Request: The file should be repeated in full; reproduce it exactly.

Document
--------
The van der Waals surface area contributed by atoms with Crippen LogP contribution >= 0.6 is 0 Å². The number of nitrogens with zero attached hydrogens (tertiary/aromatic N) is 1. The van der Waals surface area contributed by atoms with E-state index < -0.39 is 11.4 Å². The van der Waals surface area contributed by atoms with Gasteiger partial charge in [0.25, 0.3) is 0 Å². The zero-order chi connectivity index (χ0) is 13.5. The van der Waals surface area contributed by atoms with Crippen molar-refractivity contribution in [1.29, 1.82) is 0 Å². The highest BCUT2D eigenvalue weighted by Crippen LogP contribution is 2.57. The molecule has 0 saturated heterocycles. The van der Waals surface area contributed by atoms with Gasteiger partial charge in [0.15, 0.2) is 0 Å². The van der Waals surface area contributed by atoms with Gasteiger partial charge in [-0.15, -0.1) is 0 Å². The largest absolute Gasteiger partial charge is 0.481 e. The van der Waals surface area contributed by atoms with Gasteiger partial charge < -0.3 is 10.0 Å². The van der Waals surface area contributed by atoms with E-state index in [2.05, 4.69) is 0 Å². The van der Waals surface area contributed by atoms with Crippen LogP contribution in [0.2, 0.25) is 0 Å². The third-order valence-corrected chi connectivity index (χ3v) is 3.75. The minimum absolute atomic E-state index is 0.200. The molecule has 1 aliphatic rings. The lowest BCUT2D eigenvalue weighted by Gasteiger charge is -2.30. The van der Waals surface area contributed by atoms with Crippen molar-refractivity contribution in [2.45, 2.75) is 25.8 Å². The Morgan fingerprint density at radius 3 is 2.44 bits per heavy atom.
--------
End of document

The van der Waals surface area contributed by atoms with Crippen LogP contribution >= 0.6 is 0 Å². The number of nitrogens with zero attached hydrogens (tertiary/aromatic N) is 1. The van der Waals surface area contributed by atoms with E-state index < -0.39 is 11.4 Å². The van der Waals surface area contributed by atoms with Gasteiger partial charge in [0.25, 0.3) is 0 Å². The zero-order chi connectivity index (χ0) is 13.5. The van der Waals surface area contributed by atoms with Crippen molar-refractivity contribution in [1.29, 1.82) is 0 Å². The highest BCUT2D eigenvalue weighted by Crippen LogP contribution is 2.57. The molecule has 0 saturated heterocycles. The van der Waals surface area contributed by atoms with Gasteiger partial charge in [0.15, 0.2) is 0 Å². The van der Waals surface area contributed by atoms with Gasteiger partial charge in [-0.15, -0.1) is 0 Å². The largest absolute Gasteiger partial charge is 0.481 e. The van der Waals surface area contributed by atoms with Gasteiger partial charge < -0.3 is 10.0 Å². The van der Waals surface area contributed by atoms with E-state index in [2.05, 4.69) is 0 Å². The van der Waals surface area contributed by atoms with Crippen LogP contribution in [0.2, 0.25) is 0 Å². The third-order valence-corrected chi connectivity index (χ3v) is 3.75. The minimum absolute atomic E-state index is 0.200. The molecule has 1 aliphatic rings. The lowest BCUT2D eigenvalue weighted by Gasteiger charge is -2.30. The van der Waals surface area contributed by atoms with Crippen molar-refractivity contribution in [2.45, 2.75) is 25.8 Å². The Morgan fingerprint density at radius 3 is 2.44 bits per heavy atom.